Gamers Rave

Dedicated to all thing gaming.

The HERO System

I've been a huge fan of HERO Games' HERO System for decades.  Sure, there are less complex systems out there.  And there may be more robust, comprehensive universal systems out there as well (although, free-form/rules-lite systems notwithstanding, I'd be surprised to learn that).  But in terms of raw capability to power any genre (or genres) and nearly any play style without being overly-dependent on the subjective whims of a GM alone, I've yet to see anything that beats HERO.

Nonetheless, no set of RPG rules covers every situation as well as every taste.  Thus, here is a collection of house rules used in some recent HERO games.

(Note:  The house rules below were developed for use in HERO 5th ed.  They may require alterations to function within 6th ed. )


All Genres

Allocating Levels in First Segment 12

Unless completely surprised, a character under attack in the first Segment 12 of a combat is allowed to allocate levels in advance of his/her action.  As a reminder, the character must already have in hand the requisite weapon (or shield or otherwise) to which the levels apply, although a benevolent GM may allow an immediate and free Fast-Draw roll if appropriate.  Moreover, once set in advance, the allocated levels cannot be changed again until the character’s next Action after the initial Segment 12 Action (although any levels not already allocated, such as for a weapon that couldn’t be drawn in time, can be set during the character’s normal Segment 12 Action).  Note that this rule applies only during the initial Segment 12 of the combat.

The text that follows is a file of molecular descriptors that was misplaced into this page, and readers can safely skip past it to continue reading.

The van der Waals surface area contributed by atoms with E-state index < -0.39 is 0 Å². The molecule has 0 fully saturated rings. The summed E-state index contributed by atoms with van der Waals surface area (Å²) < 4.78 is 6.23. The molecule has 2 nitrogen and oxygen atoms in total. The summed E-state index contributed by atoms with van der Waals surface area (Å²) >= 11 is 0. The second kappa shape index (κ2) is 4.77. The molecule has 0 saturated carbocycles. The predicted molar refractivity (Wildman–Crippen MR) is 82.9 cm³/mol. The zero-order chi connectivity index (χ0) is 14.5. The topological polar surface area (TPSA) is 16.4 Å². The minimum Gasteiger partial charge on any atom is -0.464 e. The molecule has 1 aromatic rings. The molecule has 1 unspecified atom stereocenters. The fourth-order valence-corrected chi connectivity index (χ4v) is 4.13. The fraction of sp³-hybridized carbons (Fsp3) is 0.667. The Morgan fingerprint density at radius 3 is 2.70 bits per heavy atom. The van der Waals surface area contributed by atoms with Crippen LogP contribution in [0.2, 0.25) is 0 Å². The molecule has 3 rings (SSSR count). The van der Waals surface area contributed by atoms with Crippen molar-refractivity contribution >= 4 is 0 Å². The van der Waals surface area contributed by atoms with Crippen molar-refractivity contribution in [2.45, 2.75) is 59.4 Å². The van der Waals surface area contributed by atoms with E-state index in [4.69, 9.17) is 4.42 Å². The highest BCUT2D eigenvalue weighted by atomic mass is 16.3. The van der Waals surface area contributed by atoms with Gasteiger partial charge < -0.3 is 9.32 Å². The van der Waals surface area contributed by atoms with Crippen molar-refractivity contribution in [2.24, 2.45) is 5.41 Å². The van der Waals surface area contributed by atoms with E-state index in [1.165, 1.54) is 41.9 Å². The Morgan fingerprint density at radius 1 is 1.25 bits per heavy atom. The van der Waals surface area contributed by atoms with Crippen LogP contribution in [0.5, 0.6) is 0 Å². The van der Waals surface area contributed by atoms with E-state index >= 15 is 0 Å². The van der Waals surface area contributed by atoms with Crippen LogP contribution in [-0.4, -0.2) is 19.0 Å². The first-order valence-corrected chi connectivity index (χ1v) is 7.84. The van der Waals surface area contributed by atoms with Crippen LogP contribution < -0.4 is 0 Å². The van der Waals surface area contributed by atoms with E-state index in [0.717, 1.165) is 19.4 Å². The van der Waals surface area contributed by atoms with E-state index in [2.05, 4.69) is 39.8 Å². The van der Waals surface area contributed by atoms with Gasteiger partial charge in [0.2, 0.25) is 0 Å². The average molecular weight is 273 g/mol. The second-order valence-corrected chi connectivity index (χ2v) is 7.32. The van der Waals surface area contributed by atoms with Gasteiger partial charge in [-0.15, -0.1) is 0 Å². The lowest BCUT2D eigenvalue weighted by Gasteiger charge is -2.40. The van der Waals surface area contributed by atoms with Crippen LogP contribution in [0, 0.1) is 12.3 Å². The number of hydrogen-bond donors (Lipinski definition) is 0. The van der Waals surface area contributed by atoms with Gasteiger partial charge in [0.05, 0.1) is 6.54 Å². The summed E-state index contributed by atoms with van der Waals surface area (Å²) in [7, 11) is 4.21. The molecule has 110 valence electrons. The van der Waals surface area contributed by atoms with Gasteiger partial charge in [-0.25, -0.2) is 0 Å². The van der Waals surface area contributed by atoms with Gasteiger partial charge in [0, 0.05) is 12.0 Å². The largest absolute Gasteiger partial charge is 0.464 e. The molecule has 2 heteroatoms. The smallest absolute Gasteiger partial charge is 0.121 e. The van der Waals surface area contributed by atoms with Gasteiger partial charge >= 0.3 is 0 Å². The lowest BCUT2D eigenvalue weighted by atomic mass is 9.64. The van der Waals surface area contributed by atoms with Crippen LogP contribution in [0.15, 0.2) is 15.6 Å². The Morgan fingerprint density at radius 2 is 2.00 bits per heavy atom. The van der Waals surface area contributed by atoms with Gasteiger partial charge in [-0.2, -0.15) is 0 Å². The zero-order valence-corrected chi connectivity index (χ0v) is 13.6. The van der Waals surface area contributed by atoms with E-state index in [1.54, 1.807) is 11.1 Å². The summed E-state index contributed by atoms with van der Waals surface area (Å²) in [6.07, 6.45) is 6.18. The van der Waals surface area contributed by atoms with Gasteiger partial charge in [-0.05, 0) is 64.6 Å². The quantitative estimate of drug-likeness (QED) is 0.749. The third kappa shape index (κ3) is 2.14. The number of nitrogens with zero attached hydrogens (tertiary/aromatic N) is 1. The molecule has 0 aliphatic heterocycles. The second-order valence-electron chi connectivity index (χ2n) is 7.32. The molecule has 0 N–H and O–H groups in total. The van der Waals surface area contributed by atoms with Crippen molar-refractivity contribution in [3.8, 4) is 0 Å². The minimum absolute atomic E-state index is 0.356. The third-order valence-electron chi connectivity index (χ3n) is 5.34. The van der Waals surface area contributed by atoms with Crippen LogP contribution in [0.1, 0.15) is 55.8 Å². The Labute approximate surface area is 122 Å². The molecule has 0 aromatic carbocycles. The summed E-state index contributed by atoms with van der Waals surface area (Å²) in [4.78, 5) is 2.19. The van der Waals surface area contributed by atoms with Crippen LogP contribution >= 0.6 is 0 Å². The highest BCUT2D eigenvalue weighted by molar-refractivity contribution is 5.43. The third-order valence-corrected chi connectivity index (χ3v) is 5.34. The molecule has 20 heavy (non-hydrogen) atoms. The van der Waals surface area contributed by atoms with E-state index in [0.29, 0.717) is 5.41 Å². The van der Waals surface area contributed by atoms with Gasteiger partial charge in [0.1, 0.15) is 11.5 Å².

In addition to the Ignoring Opponents optional rule (Fantasy Hero, pg. 157), when two (and only two) characters are engaged in battle against each other (regardless of the actual number of combatants in the overall fight), they are considered to be actively ready for each other’s attack.  If, during his/her Action, one opponent attempts to run around to the opponent’s flank or rear side, the defending character is allowed to react with a number of facing changes up to one per SPD.  These facing changes are effectively instantly-available free Zero-Phase Actions that do not require an Abort.  Note that this rule applies to a simple attempt to run around a single, engaged opponent; surprise maneuvers, special combat maneuvers, tricks, additional combatants already involved in or joining the exchange, and/or other factors may negate this free facing change. 



The mechanics for the Interposing maneuver (Fantasy Hero, pg. 157) don’t always seem logical when the fight is already in progress.  In effect, the maneuver represents a dramatic situation in which a character heroically stands in defense of another target to intimidate a potential attacker into reconsidering his or her actions.  (“If you want to kill him, you’ll have to go through me.”)  Thus, this option is available prior to the start of combat, but if the battle has already begun, use the Dive for Cover or Blocking for Someone Else guidelines for protecting another character. 


Note that the OCV bonus gained by the interposing character is intended to reflect that the attacker has left himself or herself open by reaching beyond to the original target, which more realistically would be represented by a reduction in the attacker’s DCV.  As such, the OCV gain for the interposing figure may instead be treated as a DCV penalty for the attacker when more appropriate (e.g., if the interposing character chooses to Block).   


Heroic-Level Games


In many Heroic-level games, the GM will elect to use Knockdown in lieu of Knockback.  These rules replace the rules found on pg. 417 of HERO System 5th Ed. (Revised).  Whenever a character takes an Impairing or Disabling wound, or is hit – in the GM’s opinion – by a sufficiently strong and/or powerful attack, roll 2D6 as for Knockback.  If the result is negative, there is no effect beyond the damage from the attack.  If the result is a 0, the character is knocked to the ground (requiring a Half Phase Action to stand).  If the result is 1 or higher, the character is forced back one hex (unless there’s a barrier strong enough to prevent it) and knocked down. 


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